A quiet town in Colorado is rocked by a series of child abductions carried out by a figure known only as the Grabber (Ethan Hawke). When Finney (Mason Thames) is taken by him, his sister (Madeline McGraw) tries desperately to find him through disturbing visions she receives at night. Finney also has help in another form - a black phone in the cellar where he's being kept that has the Grabber's other victims at the other end of the line...
Ethan Hawke's career has been an intriguing one, to say the least. He's managed to neatly thread the line between truly independent, artistically bold work like 'Maudie', the 2000 adaptation of 'Hamlet', more mainstream dramas like 'Boyhood', and the celebrated 'Before' trilogy, and then all-out action thrillers like the modern classic 'Training Day'. Yet, in between all these, he's taken time out to star in grungy, almost grindhouse horrors like 'Sinister', 'Daybreakers', and the first 'Purge' movie. In a way, Hawke's versatility has only gone so far - he's never played a deranged, psychotic killer until now. With 'The Black Phone', it feels more like Hawke felt drawn to the chance to play the role rather than the story itself.
Indeed, as stories go, 'The Black Phone' is pretty standard fare you'd expect from someone along the lines of Stephen King, or in this case, his son Joe Hill. There's a supernatural element, family-based horrors from a drunkenly abusive father, and the general horror of being a child in the '80s. Likewise, director Scott Derrickson is in familiar territory here having previously directed the likes of 'The Exorcism of Emily Rose', 'Deliver Us From Evil', and 'Sinister' - which also starred Hawke, albeit in a much less sinister role than he has here. Despite this, 'The Black Phone' has little in the way of anything unique to offer and the scares are largely telegraphed in advance. There are a few loose strands of ideas that are never quite explored deeply as they could be, possibly owing to the fact that 'The Black Phone' is based on a short story than a full novel.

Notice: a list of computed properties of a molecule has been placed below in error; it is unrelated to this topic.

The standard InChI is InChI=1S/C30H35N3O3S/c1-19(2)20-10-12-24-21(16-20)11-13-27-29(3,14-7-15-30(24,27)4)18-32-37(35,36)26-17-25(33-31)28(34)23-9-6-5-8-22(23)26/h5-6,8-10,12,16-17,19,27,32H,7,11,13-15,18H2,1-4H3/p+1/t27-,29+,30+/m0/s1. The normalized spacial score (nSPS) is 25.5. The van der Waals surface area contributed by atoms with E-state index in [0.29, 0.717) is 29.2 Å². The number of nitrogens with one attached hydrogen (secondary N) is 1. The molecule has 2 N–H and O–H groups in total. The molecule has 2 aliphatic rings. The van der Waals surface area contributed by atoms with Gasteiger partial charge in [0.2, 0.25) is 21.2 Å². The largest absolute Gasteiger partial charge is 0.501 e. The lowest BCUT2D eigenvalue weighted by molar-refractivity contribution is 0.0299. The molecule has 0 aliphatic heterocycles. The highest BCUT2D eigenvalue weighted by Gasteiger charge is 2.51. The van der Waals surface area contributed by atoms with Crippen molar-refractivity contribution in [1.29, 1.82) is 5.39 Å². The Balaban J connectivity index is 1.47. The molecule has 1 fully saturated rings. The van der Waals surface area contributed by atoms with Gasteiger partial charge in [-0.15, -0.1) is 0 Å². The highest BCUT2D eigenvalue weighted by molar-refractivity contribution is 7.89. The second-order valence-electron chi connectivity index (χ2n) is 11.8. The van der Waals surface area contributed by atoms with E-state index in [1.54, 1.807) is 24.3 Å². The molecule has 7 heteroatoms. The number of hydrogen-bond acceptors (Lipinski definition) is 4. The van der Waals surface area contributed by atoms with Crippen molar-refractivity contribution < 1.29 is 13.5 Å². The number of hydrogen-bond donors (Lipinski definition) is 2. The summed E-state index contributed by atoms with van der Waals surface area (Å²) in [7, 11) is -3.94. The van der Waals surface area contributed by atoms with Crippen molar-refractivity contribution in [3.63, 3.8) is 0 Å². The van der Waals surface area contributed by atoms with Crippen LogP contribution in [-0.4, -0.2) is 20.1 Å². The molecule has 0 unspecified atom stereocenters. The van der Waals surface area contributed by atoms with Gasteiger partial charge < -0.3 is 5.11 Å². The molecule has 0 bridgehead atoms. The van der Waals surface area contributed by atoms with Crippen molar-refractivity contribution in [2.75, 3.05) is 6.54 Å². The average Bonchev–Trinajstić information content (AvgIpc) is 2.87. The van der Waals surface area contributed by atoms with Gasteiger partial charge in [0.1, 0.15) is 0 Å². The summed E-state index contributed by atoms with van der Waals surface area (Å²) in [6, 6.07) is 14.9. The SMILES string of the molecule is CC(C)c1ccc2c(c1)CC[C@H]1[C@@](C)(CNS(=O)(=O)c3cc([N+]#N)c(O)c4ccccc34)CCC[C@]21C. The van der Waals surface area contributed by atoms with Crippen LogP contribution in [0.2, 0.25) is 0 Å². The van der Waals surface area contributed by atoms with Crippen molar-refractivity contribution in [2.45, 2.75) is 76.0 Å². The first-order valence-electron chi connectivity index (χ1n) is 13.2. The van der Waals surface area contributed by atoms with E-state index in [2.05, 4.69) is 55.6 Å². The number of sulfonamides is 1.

What keeps 'The Black Phone' from being forgettable is the performances by all concerned, but chiefly Ethan Hawke and his child co-star Mason Thames. Even though he spends the majority of the movie behind a terrifying mask that changes depending on his particular mood, Hawke is able to bring a sense of twisted malice. His choices are all pitched neatly in every scene. Sometimes, yes, he's over-acting and being ridiculously theatrical, but then other times he plays it in a far more physical, tighter sense. The young Thames, by contrast, feels natural and unencumbered in his performance. This adds to the dread because he does look legitimately scared in more than a few scenes and the resilience he shows is more affecting. Likewise, the dynamic he has with his on-screen sister Madeline McGraw feels authentic.
If this is to be a new phase of Hawke's career, one where he's willing to play villains, he's probably going to take on some of his most interesting work in years. Already, 'The Northman' saw him play a boorish Viking lord who meets a bloody death and here, he plays a child-stealing psychopath killer. 'The Black Phone' might be a standard enough horror, but Hawke's performance is anything but and just about saves it from forgettable mediocrity.